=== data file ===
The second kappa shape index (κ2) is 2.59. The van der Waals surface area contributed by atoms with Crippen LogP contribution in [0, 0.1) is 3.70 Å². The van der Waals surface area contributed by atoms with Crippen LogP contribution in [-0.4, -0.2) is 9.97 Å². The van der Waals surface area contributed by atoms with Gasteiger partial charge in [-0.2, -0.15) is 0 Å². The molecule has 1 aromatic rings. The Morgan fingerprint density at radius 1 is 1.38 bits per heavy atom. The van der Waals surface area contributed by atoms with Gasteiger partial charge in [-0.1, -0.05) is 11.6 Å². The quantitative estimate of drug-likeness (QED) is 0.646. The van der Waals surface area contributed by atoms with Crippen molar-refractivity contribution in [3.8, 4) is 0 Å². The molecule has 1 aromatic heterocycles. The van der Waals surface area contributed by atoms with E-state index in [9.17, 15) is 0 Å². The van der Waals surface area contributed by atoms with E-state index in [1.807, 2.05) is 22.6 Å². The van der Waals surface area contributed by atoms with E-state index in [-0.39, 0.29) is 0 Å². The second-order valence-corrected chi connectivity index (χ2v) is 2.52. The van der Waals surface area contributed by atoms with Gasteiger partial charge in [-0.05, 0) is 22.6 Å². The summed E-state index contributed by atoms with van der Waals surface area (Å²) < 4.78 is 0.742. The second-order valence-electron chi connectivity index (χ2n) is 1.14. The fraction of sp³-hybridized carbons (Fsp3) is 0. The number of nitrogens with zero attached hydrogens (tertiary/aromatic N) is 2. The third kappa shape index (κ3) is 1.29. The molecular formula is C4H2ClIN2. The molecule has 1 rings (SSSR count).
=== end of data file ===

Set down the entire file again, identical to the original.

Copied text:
The second kappa shape index (κ2) is 2.59. The van der Waals surface area contributed by atoms with Crippen LogP contribution in [0, 0.1) is 3.70 Å². The van der Waals surface area contributed by atoms with Crippen LogP contribution in [-0.4, -0.2) is 9.97 Å². The van der Waals surface area contributed by atoms with Gasteiger partial charge in [-0.2, -0.15) is 0 Å². The molecule has 1 aromatic rings. The Morgan fingerprint density at radius 1 is 1.38 bits per heavy atom. The van der Waals surface area contributed by atoms with Gasteiger partial charge in [-0.1, -0.05) is 11.6 Å². The quantitative estimate of drug-likeness (QED) is 0.646. The van der Waals surface area contributed by atoms with Crippen molar-refractivity contribution in [3.8, 4) is 0 Å². The molecule has 1 aromatic heterocycles. The van der Waals surface area contributed by atoms with E-state index in [9.17, 15) is 0 Å². The van der Waals surface area contributed by atoms with E-state index in [1.807, 2.05) is 22.6 Å². The van der Waals surface area contributed by atoms with E-state index in [-0.39, 0.29) is 0 Å². The second-order valence-corrected chi connectivity index (χ2v) is 2.52. The van der Waals surface area contributed by atoms with Gasteiger partial charge in [-0.05, 0) is 22.6 Å². The summed E-state index contributed by atoms with van der Waals surface area (Å²) < 4.78 is 0.742. The second-order valence-electron chi connectivity index (χ2n) is 1.14. The fraction of sp³-hybridized carbons (Fsp3) is 0. The number of nitrogens with zero attached hydrogens (tertiary/aromatic N) is 2. The third kappa shape index (κ3) is 1.29. The molecular formula is C4H2ClIN2. The molecule has 1 rings (SSSR count).